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Time Out

March 11, 2009
Roger Kimble

It's midway through the second quarter of a game and the official hands the ball to a player on the baseline with a hand held high in order to start the clock when the ball is touched by a player in bounds. At the same time he is showing a visual hand movement to make sure the ball is inbounded within the five-second time limit.

After the ball is thrown in, the dribbler is being pressured in the backcourt by the defense and has not yet crossed the half court line; the official's 10-second hand movement is up to seven seconds. While counting, the official has to make sure the defense did not foul and that the ball handlers have not violated by traveling, carrying the ball, or committing an illegal dribble.

The count is now up to 9 and the crowd gets loud, but the offensive player crosses the division line just in time. The coach yells to the ref that he should've called a 10 second violation. However, this official has no time to acknowledge because the dribbler is trapped in the corner, just as he crosses the line.

The official moves in for a close look. Two defensive players are within inches of the dribbler and the official begins another visual hand movement for a closely guarded situation. The two defenders are reaching and are very close to fouling the dribbler as the fans scream for a foul.

The dribbler's teammate comes near to set a screen for the dribbler. But he is directly behind a defender and out of his visual area and has not given him room to step back. If contact occurs, it will be an illegal screen, but the official can only glance at that for a split second because this player is in trouble.

The closely-guarded count is up to four when the dribbler stops dribbling and holds the ball. The official begins yet a new closely guarded count with the other arm while still watching for a foul, out of bounds, held ball or backcourt violation. Meanwhile, the official hears a voice call for time out.

It is his duty to "visually verify" that this person is the coach of the team having player control or a player of that team before granting the time out. The official quickly looks at the coach and discovers it is he who asked. Quickly looking back to the player to see if he has player control, the official sees the ball go out of bounds off the hand of the offensive player.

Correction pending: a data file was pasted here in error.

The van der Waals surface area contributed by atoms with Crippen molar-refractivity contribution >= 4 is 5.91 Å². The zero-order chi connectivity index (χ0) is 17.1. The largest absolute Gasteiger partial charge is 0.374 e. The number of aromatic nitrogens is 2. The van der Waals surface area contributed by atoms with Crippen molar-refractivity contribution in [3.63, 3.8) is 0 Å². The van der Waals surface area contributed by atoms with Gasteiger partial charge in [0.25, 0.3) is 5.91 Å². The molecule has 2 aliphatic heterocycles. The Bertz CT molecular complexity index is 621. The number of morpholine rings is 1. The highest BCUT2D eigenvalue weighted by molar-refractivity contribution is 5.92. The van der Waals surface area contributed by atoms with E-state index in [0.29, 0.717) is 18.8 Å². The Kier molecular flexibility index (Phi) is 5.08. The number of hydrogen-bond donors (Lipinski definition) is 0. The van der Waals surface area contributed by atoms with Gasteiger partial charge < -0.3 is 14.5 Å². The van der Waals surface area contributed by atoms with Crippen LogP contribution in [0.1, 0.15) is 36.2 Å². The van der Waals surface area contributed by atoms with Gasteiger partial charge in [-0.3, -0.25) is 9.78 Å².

Fans and coaches yell for a foul, but all the ref saw was an out of bounds on the offensive player. At this time, the clock is stopped by a hand signal, the ref points in the other direction to give the ball to the defense, and no time-out is granted.

At this point, the coach is generally very unhappy, as are the fans, who are sure the player lost the ball out of bounds because the defender hit this player on the arm and got away with it! Since the defenders had their backs to the other officials, they couldn't see the foul, either, and probably weren't looking in that area anyway. The ref is a bum.

Let's take a minute to see what just happened. This official has made eight specific hand signals, kept a count in his mind on four different occasions, watched closely for fouls and violations, recognized an illegal screen off the ball (legal, unless there is contact, which is called as a foul).

And, in the last six or seven seconds, the ref has literally monitored and acted on 13 different situations: back-court, illegal dribble, foul, screen, five seconds closely guarded, hand movement for same, out of bounds, change hands for new count, time out request, verification, actual out of bounds, hand signal for clock stop, and hand point for direction.

All told, since the ball was in-bounded, this official has monitored or acted upon about 20 situations in a total of about 16 seconds. All of these items are based on required mechanics and specific rules, but we must add one more item to the mix.

The official must use his judgment as to the severity of contact and possible violations. Is a little bump a foul? Did John push Dave or did Dave fall down when John touched him? Did that pivot foot leave the floor before the dribble? Was that ball touched with two hands in between dribbles? Was his hand on the ball when it was slapped? Did that ball touch the line or did it just miss?

Now, you see, we can add even more to the process. In just 15 or 16 seconds, a referee can have a tremendous amount of work and thinking to do. Is this why officials miss some calls? Absolutely! There are only so many things a person can focus on at any given time. The game of basketball includes a tremendous amount of quick-changing action and monitoring so many things at one time, it can be overwhelming at times.

There are times when an official will take a two or three seconds thinking about what just happened and by the time the rule comes to his mind, it's too late to call.

If a contestant on a game show answers a question in three seconds, that person is a genius. If a basketball referee waits three seconds to blow the whistle on a violation or foul, he won't be officiating very long. Three seconds is enough time for a steal and a basket!

A basketball official is the ultimate multi-tasker but he or she does not have the luxury of "thinking about it." Most whistles should - and do - occur within one-half second after the violation or foul.

In conclusion, if you can multi-task by watching several players in a fast-paced game, determine rules that apply for the players' actions, use your judgment as to whether or not the act is severe enough, apply and use proper mechanics, and make the call, all in Y2 second, you would be a good basketball official. Apply with the Ohio Valley Board immediately

 
 
 

 

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